|Peter or Judas? Who is Pope Francis?|
I'm writing this because of a rather acrimonious discussion on my friend and colleague Susan's post the other day about whether Francis is the pope or an anti-pope.
I don't agree or disagree with Susan. I just don't know and have decided to set that particular fight aside because it doesn't change anything for me.
All I have to do is live according to the teachings of the Church as handed down from the apostles and the magisterium throughout the millennia.
It's that simple!
So I study doctrine. I read the Scripture. I pray and receive the sacraments. I talk to my spiritual director. And I resolve to be among the sheep rather than the goats. And...I fight for the true faith.
I leave the state of the Vatican and the person of the pope up to the Holy Spirit.
Is Pope Francis a legitimate pope? Heck if I know! But does it matter to my daily life and my faith?
What's my opinion of the pope as a role model?
Some of his words are great! Whenever he teaches in line with the Church, I will gladly listen.
But his words often conflict with his actions. As my dear mom always said, "Actions speak louder than words." And Pope Francis' words speak volumes about his contempt for the orthodox who should be his pride and joy. Dietrich von Hildebrand could have been describing Pope Francis when he wrote this in The Devastated Vineyard [my additions in red]:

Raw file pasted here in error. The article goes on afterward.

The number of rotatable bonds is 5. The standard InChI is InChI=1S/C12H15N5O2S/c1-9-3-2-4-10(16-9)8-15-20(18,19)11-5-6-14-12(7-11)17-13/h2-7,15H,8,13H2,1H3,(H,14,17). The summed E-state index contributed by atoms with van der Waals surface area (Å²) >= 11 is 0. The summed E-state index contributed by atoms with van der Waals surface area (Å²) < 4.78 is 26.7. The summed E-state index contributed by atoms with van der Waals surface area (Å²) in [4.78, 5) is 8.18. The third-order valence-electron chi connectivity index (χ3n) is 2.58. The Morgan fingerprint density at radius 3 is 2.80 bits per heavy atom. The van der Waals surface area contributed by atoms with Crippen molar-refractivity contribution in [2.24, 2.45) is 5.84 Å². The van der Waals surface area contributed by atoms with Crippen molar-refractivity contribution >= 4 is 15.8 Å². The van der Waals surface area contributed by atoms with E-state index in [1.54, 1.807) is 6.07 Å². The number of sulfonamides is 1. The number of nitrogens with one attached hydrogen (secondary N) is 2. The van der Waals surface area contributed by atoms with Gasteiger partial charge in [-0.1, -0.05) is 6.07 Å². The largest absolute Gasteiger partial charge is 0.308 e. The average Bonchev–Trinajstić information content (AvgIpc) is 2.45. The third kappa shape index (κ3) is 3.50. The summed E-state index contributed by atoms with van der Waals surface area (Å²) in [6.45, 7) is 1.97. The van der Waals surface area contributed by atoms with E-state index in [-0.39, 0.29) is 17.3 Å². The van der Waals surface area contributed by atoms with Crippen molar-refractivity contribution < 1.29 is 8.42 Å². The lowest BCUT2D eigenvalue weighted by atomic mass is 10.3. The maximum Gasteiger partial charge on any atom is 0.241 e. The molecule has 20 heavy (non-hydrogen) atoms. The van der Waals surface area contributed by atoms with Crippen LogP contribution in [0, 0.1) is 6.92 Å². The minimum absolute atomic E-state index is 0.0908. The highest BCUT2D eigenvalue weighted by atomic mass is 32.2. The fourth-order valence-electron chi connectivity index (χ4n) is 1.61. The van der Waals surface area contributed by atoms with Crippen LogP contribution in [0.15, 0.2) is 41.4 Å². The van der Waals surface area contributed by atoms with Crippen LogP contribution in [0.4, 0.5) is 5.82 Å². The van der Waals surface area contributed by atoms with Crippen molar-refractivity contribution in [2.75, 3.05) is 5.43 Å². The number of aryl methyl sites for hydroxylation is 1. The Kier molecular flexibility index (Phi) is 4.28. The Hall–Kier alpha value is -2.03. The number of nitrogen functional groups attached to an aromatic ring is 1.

The drivel of the heretics, both priests and laymen, is tolerated [and, in fact, some of it comes from the bishops themselves and, dare I say it, the pope?]: the bishops [including the Bishop of Rome] tacitly acquiesce to the poisoning of the faithful." But they want to silence [or insult and ridicule] the faithful believers who take up the cause of orthodoxy, the very people who should by all rights be the joy of the bishops' hearts, their consolation, a source of strength for overcoming their own lethargy. Instead, these people are regarded as disturbers of the peace. And should it happen that they get carried away in their zeal and express themselves in a tactless or exaggerated manner, they are even suspended [and called fundamentalists, Pharisees, rigid, etc.]. This clearly shows the cowardice which is hidden behind the bishops' failure to use their authority. For they have nothing to fear from the orthodox; the orthodox do not control the mass media or the press; they are not the representatives of public opinion. [Ah, but they have blogs and websites and the bad bishops hate that!] And because of their submission to ecclesiastical authority, the fighters for orthodoxy will never be as aggressive as the so-called progressives. If they are reprimanded or disciplined, their bishops run no risk of being attacked by the liberal press and being defamed as reactionary. [In fact they will be applauded!]Von Hildebrand wrote these words in 1973, but they could have been written yesterday. The actions of Pope Francis and his cartel in the hierarchy tell us he's an enemy of the faith. He misses no opportunity to confuse and upset the faithful, especially those who are poorly catechized.